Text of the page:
The last couple of months have been more than just dramatic for the crypto-verse. The onset of the bear market, the collapse of Terra, the plethora of bankruptcy filings, along with the takedown and arrest of crypto mixer Tornado Cash’s developer, Alexey Pertsev.
This incident enraged a majority of the crypto industry. Several noted how the developers behind scammy projects were still out in the open while Pertsev was arrested for merely upholding decentralization. The crypto community called out centralized systems and suggested that they weren’t ready for the level of decentralization the crypto-verse offered. However now, it seems like the arrest was for a much bigger reason.
A recent report curated by Kharon, an intelligence firm pointed out that Pertsev was previously part of a company that was linked to FSB, a Russian security agency. It should be noted that Tornado Cash operates on software that was formulated by a Delaware-registered corporation called PepperSec.
Speaking about the same, Nick Grothaus, vice president of research at Kharon said,
“You had this guy working for [Digital Security OOO] and doing pen testing himself, and then Treasury designated the company for helping the FSB’s hacking capabilities.”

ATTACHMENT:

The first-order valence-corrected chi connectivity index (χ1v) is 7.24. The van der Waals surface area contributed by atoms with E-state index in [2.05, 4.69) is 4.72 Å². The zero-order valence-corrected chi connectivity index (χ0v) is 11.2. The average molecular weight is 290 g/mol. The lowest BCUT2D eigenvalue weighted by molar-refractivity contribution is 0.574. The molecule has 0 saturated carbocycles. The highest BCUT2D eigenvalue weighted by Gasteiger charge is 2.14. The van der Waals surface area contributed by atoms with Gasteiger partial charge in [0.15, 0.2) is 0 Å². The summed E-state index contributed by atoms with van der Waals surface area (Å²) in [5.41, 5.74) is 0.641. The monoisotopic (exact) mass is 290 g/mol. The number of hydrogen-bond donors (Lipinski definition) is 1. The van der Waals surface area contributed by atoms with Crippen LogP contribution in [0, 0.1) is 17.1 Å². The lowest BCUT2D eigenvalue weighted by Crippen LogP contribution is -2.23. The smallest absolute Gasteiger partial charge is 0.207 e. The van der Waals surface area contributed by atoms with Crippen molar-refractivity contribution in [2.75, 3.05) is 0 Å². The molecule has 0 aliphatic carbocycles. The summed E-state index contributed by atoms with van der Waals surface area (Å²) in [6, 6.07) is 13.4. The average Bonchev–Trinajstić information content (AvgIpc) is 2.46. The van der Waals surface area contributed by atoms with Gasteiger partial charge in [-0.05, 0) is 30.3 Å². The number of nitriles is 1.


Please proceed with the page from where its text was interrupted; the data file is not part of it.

It should be noted that crypto mixer usage hit an all-time high this year. Funds that were sent to mixers by cybercriminals groups from Russia were particularly high.
Will public outcry take a back seat now?
As mentioned earlier, the arrest seemed to be much bigger than targeting an open-source platform. Alex Zerden, an adjunct senior fellow at the Center for a New American Security commented about the same and said,
“This opens up a lot of credibility issues for the developers of Tornado Cash. This is pretty profound information that informs why the U.S. government and Dutch authorities have taken certain actions. There seems to be a more complex and complicated picture that takes more time to unravel.”
The public has been protesting against Pertsev’s arrest. Protesters were reportedly gathered in Amsterdam urging for the release of the Tornado Cash developer. Several went on to scream out “open source [code] is not a crime.”
As Zerden said, Pertsev’s link to Russia could open up more doors in the case.